The Programmers – Part 2
A few days ago we posted part 1 of our new feature The Programmers in which we check out what engine programmers actually do and why they do it, and today we return with John Romero from Ion Storm (Daikatana) and Dean Sekulic from Croteam (Serious Sam) who answer our questions.
How did you start in the gaming business ?
John : I started programming games back in 1979 on an HP mainframe, then in 1981 I migrated over to the Apple II+ and started making games in Applesoft BASIC until I finally learning 6502 Assembler in 1983 (without a computer, no less). Back then, machine language was the only way to make REAL games. So, I started making my own games in my spare time and started publishing them in several prominent Apple II magazines and on floppy for other companies. I got my first full-time programming job in the industry in 1987 at Origin Systems.
Dean : I started on ZX-Spectrum. Programming in assembler for Z80 and hacking games. 🙂 Along with my friends, I started to work on a game for ZX way back while I was in high-school. This game never got completed, but it was a start …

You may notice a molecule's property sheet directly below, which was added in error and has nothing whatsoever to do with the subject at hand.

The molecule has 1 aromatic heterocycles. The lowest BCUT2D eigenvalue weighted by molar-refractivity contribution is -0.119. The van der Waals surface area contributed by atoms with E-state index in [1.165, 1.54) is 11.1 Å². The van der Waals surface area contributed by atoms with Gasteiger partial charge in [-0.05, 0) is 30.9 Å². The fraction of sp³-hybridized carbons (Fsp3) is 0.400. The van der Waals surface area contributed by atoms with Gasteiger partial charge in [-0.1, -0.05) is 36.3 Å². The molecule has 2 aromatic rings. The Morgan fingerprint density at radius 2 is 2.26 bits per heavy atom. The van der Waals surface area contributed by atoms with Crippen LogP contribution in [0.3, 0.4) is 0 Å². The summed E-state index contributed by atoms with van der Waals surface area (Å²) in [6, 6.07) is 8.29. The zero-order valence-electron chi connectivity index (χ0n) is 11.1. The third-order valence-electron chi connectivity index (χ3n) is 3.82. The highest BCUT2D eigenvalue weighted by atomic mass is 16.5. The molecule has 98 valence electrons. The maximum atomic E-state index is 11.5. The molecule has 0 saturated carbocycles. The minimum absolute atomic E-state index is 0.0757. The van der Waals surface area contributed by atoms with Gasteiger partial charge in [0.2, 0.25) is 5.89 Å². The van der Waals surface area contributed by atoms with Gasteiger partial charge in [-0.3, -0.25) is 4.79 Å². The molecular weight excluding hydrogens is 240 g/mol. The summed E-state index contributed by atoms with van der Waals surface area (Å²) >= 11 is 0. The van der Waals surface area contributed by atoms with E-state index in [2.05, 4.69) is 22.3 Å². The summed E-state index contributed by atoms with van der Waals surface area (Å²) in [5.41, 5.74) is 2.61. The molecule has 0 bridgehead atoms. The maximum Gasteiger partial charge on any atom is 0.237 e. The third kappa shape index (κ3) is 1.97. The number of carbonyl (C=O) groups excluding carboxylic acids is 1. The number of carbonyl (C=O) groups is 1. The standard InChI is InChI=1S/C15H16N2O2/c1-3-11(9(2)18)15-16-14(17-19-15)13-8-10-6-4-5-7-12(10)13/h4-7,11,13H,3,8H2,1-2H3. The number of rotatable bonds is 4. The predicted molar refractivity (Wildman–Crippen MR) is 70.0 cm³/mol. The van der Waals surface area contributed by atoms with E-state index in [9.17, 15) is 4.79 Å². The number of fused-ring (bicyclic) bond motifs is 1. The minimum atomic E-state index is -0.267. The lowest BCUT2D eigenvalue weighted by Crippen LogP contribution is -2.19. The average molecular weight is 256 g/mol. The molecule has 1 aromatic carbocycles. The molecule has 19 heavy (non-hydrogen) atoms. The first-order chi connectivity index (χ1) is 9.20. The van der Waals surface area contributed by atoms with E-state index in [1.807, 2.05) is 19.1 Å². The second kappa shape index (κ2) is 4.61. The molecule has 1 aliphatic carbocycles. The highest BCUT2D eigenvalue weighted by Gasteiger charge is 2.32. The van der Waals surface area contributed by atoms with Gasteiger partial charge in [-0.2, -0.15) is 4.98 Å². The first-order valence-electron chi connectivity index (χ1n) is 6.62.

Business part came when my friend actually got finished one game (for Amiga). We decided to sell that and found an UK company that wasn’t interested in publish that game, but instead, they gave us a fair deal to develop a footy-game. We assembled a team from our friends, and the rest is history … 🙂
What’s first ? The idea for an engine, or the idea of a game ?
John : With me, it’s the idea for a game. With some programmers, it the idea of an engine — it depends on what you find the most fun aspect of game designing.
Dean : Idea of a game *should* be first. Then you build an engine that can handle that game. Well, that might work in a perfect world. In reality, you have to build an economically-viable engine. The one that can handle ‘most of ideas’. 🙂 And that’s where things are put upside-down. I mean, if you want the game that is very hardware demanding, you’ll have to go for some compromises. And that’s why idea of an engine have to come first.
How do you start on programming for a game ?
John : First thing is to decide on a technology — ours or a license. If it’s our own, then the tech has to be spec’d-out and work has to start on that immediately. The tech spec would be largely dicated by the game design, so an initial idea of the game environment and capabilities needs to be fleshed out at the start. If it’s an engine license, then the first task is learning the codebase and figuring out if we need to modify it or not. “Not” is preferable. 🙂
Dean : Sometimes from the scratch, sometimes not. Depends on a game. If you create a sequel, it’s usually build on the stuff from it’s predecessor. For me, it’s not a good thing because, by the time you start to build second game on the same engine, you already know of stuff in engine that could be done better. And then I got this bad feeling of doing something wrong. 🙂
What programming language do you use for making/modifying an engine ?